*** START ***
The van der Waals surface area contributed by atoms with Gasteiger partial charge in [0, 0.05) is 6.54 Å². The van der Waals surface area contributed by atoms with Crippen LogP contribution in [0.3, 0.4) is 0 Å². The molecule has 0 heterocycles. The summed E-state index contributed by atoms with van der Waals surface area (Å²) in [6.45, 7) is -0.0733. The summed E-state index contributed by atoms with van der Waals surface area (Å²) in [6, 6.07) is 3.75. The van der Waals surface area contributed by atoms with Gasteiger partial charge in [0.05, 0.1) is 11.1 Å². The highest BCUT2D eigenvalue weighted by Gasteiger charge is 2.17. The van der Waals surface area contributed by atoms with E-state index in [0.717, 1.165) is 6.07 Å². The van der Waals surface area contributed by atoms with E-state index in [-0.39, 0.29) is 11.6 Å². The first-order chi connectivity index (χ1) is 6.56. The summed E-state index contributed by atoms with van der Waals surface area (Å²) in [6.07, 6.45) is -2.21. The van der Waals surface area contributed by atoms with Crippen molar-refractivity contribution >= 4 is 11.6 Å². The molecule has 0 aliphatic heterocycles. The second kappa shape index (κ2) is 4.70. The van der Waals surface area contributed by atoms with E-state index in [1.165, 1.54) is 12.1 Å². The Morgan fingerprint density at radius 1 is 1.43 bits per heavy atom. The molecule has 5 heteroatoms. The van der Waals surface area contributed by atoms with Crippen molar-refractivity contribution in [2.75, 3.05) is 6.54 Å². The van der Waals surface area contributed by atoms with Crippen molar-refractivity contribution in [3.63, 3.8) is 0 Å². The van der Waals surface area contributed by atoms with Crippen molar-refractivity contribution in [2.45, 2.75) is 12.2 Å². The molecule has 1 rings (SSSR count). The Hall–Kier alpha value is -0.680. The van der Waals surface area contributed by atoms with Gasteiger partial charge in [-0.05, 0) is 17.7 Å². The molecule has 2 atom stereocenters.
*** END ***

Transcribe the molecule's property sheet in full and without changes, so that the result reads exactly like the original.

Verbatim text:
The van der Waals surface area contributed by atoms with Gasteiger partial charge in [0, 0.05) is 6.54 Å². The van der Waals surface area contributed by atoms with Crippen LogP contribution in [0.3, 0.4) is 0 Å². The molecule has 0 heterocycles. The summed E-state index contributed by atoms with van der Waals surface area (Å²) in [6.45, 7) is -0.0733. The summed E-state index contributed by atoms with van der Waals surface area (Å²) in [6, 6.07) is 3.75. The van der Waals surface area contributed by atoms with Gasteiger partial charge in [0.05, 0.1) is 11.1 Å². The highest BCUT2D eigenvalue weighted by Gasteiger charge is 2.17. The van der Waals surface area contributed by atoms with E-state index in [0.717, 1.165) is 6.07 Å². The van der Waals surface area contributed by atoms with E-state index in [-0.39, 0.29) is 11.6 Å². The first-order chi connectivity index (χ1) is 6.56. The summed E-state index contributed by atoms with van der Waals surface area (Å²) in [6.07, 6.45) is -2.21. The van der Waals surface area contributed by atoms with Crippen molar-refractivity contribution >= 4 is 11.6 Å². The molecule has 0 aliphatic heterocycles. The second kappa shape index (κ2) is 4.70. The van der Waals surface area contributed by atoms with E-state index in [1.165, 1.54) is 12.1 Å². The Morgan fingerprint density at radius 1 is 1.43 bits per heavy atom. The molecule has 5 heteroatoms. The van der Waals surface area contributed by atoms with Crippen molar-refractivity contribution in [2.75, 3.05) is 6.54 Å². The van der Waals surface area contributed by atoms with Crippen molar-refractivity contribution in [3.63, 3.8) is 0 Å². The van der Waals surface area contributed by atoms with Crippen molar-refractivity contribution in [2.45, 2.75) is 12.2 Å². The molecule has 1 rings (SSSR count). The Hall–Kier alpha value is -0.680. The van der Waals surface area contributed by atoms with Gasteiger partial charge in [-0.05, 0) is 17.7 Å². The molecule has 2 atom stereocenters.